Back in September, IBM and SUSE announced a partnership making SUSE Enterprise Linux available on IBM's Power8 based systems. Now it's Red Hat's turn. Is it time to consider a new platform?
Showing results 1 to 20 of 674
Getting Linux Mint to work is simple.
With Linux running self-driving cars, DVRs, and home automation systems, it was only a matter of time before Linux would come to drones.
For the past decade, Munich has been the poster child for open-source advocates, who pointed to its successful migration from a Microsoft platform to one built on Linux and OpenOffice. Now, a newly elected government has called in experts to see whether it's time to switch back.
It's been a few weeks (or at least a few days) since David Gewirtz did a rant. No, it's not about Linux. And yes, this time you're pretty much guaranteed to agree with him.
It's official. Linux gaming is going big time. Valve just announced more than a dozen new hardware Steam boxes from major gaming PC OEMs such as Alienware, Falcon Northwest, and Gigabyte
Things change drastically in April 2014, when Microsoft finally ends support for the much beloved Windows XP. It's time to convert to Windows 8 or Windows 7 or Mac or Linux or BYOD. And time is running out.
Valve's Linux-based Steam Machines gaming console starts shipping today to a few beta testers. SteamOS, it's Linux for gamers, is scheduled to be released to everyone at the same time.
The big news this week is that there's no big NSA news this week. None. Apple had it's time in the sun and came up with a button that senses fingerprints, the government protects "Likes" and we've got a pile of actual non-NSA news to keep you informed. Sure, there's one lone NSA story, but ain't it a relief that there's just one?
After over a decade of positive predictions by stalwarts, the year of Linux desktop hasn't materialized. Is it time to give up on the platform? I think not.
Taking a look at this excellent Linux distribution suitable for anyone from first-time Linux installations to seasoned hands.
OpenSUSE Linux is on track for an on-time, March 13th delivery of the next version of its operating system.
It took its own sweet time, but the latest version of Red Hat's community Linux distribution, Fedora 18, is finally here and ready for you to use.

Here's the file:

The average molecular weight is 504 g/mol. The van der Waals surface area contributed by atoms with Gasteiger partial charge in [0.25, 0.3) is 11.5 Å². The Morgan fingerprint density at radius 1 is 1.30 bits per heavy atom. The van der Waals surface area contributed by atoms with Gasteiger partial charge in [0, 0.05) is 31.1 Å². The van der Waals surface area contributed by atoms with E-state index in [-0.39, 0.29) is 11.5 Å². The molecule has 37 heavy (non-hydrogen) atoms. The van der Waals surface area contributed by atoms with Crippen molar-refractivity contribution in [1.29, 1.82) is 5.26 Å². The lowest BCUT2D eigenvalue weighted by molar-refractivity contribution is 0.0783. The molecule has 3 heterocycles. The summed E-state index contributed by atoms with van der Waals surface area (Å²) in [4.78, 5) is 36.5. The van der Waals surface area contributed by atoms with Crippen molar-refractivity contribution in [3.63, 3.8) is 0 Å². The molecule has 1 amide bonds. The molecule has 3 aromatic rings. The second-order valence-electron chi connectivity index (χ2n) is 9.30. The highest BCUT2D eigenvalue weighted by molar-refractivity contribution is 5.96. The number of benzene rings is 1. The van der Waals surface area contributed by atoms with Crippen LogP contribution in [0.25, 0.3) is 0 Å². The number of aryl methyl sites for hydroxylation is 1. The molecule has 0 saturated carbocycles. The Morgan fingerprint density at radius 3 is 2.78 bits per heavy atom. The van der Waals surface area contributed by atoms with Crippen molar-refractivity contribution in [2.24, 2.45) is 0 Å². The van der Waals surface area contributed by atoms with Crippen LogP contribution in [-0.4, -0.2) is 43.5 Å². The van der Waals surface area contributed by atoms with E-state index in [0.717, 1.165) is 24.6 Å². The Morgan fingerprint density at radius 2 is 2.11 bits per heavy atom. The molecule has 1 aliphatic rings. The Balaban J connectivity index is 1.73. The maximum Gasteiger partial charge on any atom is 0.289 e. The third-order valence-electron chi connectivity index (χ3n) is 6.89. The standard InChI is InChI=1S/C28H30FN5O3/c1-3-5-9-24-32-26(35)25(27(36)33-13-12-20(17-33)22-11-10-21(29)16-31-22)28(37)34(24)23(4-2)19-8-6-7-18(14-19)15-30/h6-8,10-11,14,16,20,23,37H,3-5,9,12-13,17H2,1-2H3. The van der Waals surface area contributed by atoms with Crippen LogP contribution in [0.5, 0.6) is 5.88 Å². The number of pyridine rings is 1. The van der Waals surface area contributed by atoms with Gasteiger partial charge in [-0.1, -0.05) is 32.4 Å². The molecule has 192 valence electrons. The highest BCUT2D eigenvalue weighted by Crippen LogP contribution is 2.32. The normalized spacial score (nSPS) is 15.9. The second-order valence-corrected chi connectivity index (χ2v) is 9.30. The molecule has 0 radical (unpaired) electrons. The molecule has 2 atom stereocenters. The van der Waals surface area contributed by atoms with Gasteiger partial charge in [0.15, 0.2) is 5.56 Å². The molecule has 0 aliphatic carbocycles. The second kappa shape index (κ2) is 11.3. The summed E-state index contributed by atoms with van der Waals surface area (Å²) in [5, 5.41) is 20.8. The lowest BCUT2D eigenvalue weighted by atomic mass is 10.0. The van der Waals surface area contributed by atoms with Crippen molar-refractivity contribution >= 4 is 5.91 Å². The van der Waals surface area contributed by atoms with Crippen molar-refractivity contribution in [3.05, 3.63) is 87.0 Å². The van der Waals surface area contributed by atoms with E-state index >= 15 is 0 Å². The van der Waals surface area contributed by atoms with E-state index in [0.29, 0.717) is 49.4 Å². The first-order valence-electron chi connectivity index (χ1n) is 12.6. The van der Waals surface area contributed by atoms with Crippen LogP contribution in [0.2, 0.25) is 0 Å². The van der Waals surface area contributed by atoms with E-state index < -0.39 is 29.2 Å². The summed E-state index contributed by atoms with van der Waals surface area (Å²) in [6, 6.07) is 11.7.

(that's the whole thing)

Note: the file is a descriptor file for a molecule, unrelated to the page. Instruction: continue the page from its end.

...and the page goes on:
Linux got its start on a 386 processor, but 21-years later, the Linux kernel developers have decided its time to say good-bye to the venerable Intel processor in its next major Linux kernel release: 3.8.
It used to be that the Linux desktop’s one real adoption problem was that it had comparatively few games. Now, with the Steam for Linux beta release, that's changing.
For the first time, Microsoft has publicly gotten a company using Linux servers to say that they've signed a Linux patent licensing deal, but it's far from the first time that Microsoft has convinced Linux-using businesses into paying for Linux.
As much as I'd like to see Linux rise from the depths of obscurity to give Microsoft and its Windows platform a serious run for its money, it's just not going to happen -- at least not any time soon.
Microsoft has alienated its hardware partners and will soon be rolling out a version of Windows that many people already dislike. Will the Linux desktop finally get its shot for the big-time?
Linux Australia president John Ferlito has asked the community of Australia's peak Linux body whether it's time to change its name, eliciting a strong response.
How about something different for a Friday? Dream Linux is a distribution which I was watching some time ago, but it seemed to stall at release 4 Beta 6.
The best of ZDNet, delivered
- 1 Windows 10: You've got questions, I've got answers
- 2 Hands-on with Windows 10: Installing the latest Technical Preview
- 3 Perfectly legal ways you can still get Windows 7 cheap (or even free)
- 4 31 ways to improve your iPhone's battery life
- 5 How much does an iPhone 6 really cost? (Hint: It's way more than $199)